From baseline to Week 24, there were no clinically meaningful changes in mean levels of chemistry analytes or clinically meaningful between-group differences in the incidence of patients meeting pre-defined limits of change for those analytes. Small increases from baseline at Week 24 in mean serum amylase and lipase levels were observed in both treatment groups. Both baseline and Week 24 mean amylase levels were within the normal range (35-121 U/L) in both treatment groups. Baseline mean serum lipase values were within the normal range (13-60 U/L) in both treatment groups, but at Week 24, mean serum lipase levels were slightly above the upper limit of the normal range in both treatment groups (75.7 IU/L ± 49.0 and 64.1 IU/L ± 53.8 in the omarigliptin and placebo groups, respectively). Increases in mean amylase and lipase levels were observed by Week 6 (the first measurement after baseline) and were non-progressive after that time point.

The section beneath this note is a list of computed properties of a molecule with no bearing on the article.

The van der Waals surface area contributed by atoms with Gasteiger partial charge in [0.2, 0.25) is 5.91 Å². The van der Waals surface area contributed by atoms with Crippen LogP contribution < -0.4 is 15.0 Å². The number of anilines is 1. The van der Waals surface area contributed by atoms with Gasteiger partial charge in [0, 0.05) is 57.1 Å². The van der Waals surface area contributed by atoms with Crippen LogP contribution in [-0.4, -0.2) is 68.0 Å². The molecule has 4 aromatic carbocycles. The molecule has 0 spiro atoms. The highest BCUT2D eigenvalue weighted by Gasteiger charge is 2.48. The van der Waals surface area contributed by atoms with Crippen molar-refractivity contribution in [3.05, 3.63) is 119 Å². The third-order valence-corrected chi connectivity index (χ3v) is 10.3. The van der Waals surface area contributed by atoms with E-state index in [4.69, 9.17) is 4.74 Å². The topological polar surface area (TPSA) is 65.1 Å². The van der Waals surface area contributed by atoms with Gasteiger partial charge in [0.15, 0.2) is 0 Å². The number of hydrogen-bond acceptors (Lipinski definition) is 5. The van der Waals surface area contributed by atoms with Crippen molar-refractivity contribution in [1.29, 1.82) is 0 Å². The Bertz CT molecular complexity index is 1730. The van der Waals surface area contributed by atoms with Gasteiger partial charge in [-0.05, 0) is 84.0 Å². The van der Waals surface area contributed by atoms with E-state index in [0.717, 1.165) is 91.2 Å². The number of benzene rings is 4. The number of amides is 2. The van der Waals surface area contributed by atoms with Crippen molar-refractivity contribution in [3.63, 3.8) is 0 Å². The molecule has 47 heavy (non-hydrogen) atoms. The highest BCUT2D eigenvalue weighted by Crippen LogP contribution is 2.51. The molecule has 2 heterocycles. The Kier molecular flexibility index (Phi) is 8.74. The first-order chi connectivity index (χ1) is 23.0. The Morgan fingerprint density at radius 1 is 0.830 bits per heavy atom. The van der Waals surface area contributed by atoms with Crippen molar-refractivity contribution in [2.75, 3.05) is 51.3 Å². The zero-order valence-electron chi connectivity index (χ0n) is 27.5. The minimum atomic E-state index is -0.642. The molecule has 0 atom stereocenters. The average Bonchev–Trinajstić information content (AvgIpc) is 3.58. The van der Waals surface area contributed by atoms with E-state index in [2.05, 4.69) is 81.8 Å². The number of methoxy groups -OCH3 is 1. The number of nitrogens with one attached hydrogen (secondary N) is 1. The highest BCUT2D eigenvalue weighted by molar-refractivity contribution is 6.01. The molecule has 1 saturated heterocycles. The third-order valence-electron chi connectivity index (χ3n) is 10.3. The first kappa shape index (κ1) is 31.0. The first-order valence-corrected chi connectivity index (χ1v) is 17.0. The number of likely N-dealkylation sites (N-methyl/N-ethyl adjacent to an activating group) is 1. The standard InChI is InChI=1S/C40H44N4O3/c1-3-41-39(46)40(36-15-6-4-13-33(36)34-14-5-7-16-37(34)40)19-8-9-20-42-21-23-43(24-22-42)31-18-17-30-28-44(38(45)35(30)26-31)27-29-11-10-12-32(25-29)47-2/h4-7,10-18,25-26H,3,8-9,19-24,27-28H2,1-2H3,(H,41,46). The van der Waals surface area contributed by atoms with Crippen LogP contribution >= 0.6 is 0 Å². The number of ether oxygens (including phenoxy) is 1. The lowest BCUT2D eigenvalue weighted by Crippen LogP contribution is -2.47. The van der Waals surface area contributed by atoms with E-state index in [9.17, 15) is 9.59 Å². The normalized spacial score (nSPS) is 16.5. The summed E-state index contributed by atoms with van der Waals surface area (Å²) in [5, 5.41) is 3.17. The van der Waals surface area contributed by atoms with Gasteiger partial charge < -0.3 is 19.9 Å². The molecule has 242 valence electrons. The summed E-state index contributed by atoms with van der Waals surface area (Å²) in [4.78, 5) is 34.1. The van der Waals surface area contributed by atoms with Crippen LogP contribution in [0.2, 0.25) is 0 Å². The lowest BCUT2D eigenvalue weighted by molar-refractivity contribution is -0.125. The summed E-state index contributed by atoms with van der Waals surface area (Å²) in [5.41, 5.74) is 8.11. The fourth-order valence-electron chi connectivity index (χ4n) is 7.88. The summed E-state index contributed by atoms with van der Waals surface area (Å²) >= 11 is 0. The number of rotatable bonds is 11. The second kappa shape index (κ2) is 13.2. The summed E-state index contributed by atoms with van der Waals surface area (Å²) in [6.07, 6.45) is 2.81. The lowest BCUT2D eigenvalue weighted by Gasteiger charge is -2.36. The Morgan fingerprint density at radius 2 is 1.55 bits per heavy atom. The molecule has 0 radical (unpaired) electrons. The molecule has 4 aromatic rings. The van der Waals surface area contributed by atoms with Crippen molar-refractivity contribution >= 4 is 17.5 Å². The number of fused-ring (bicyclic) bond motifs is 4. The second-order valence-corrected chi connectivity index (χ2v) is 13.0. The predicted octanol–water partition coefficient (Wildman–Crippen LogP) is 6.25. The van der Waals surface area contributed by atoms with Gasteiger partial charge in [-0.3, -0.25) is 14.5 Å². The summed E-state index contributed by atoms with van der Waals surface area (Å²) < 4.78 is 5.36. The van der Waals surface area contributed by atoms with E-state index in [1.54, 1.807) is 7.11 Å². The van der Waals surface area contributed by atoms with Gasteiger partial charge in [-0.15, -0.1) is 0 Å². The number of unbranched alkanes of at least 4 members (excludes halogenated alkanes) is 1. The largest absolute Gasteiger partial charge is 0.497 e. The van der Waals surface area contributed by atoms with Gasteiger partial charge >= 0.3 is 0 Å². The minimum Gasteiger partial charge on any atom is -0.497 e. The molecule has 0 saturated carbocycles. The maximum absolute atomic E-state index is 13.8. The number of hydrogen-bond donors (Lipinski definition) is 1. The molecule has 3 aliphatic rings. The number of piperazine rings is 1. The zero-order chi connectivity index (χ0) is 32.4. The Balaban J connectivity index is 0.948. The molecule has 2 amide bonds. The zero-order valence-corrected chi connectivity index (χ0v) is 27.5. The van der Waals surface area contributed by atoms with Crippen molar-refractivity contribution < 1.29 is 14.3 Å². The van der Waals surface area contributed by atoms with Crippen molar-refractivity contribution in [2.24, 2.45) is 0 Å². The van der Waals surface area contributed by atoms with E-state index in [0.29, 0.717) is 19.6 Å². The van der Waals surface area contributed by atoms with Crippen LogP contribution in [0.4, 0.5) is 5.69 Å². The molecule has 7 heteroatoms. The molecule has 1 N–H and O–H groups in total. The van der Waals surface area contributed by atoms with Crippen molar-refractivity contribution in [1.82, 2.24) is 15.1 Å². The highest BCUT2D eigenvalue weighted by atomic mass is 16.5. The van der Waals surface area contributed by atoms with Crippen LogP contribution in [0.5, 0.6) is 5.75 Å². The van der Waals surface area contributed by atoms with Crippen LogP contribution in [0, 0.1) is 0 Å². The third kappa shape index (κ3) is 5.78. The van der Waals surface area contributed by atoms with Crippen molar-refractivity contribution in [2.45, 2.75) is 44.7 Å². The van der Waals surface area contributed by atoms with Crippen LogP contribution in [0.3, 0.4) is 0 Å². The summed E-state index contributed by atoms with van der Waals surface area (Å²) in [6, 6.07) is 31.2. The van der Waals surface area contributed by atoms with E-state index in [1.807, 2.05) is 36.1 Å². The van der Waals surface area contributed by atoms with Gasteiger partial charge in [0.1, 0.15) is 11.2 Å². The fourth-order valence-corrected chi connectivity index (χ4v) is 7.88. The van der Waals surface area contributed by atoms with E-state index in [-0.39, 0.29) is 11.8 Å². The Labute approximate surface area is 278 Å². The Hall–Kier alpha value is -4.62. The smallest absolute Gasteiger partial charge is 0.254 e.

There were no clinically meaningful changes from baseline in pulse rate, blood pressure, or ECG intervals (including QTc) in either treatment group.
The present study demonstrated that in patients with T2D and inadequate glycemic control with the combination of metformin (≥1500 mg/day) and glimepiride (≥4 mg/day), treatment with omarigliptin 25 mg once-weekly was superior to placebo in achieving and maintaining glycemic control over 24 weeks. The magnitude of changes from baseline in HbA1c and FPG were consistent with those observed in similar add-on studies conducted with daily DPP-4 inhibitors, taking into account the differences in baseline HbA1c with those studies [9,10,11]. In addition, a numerically greater proportion of subjects in the omarigliptin group than in the placebo group met the HbA1c goals of <6.5% and <7.0%.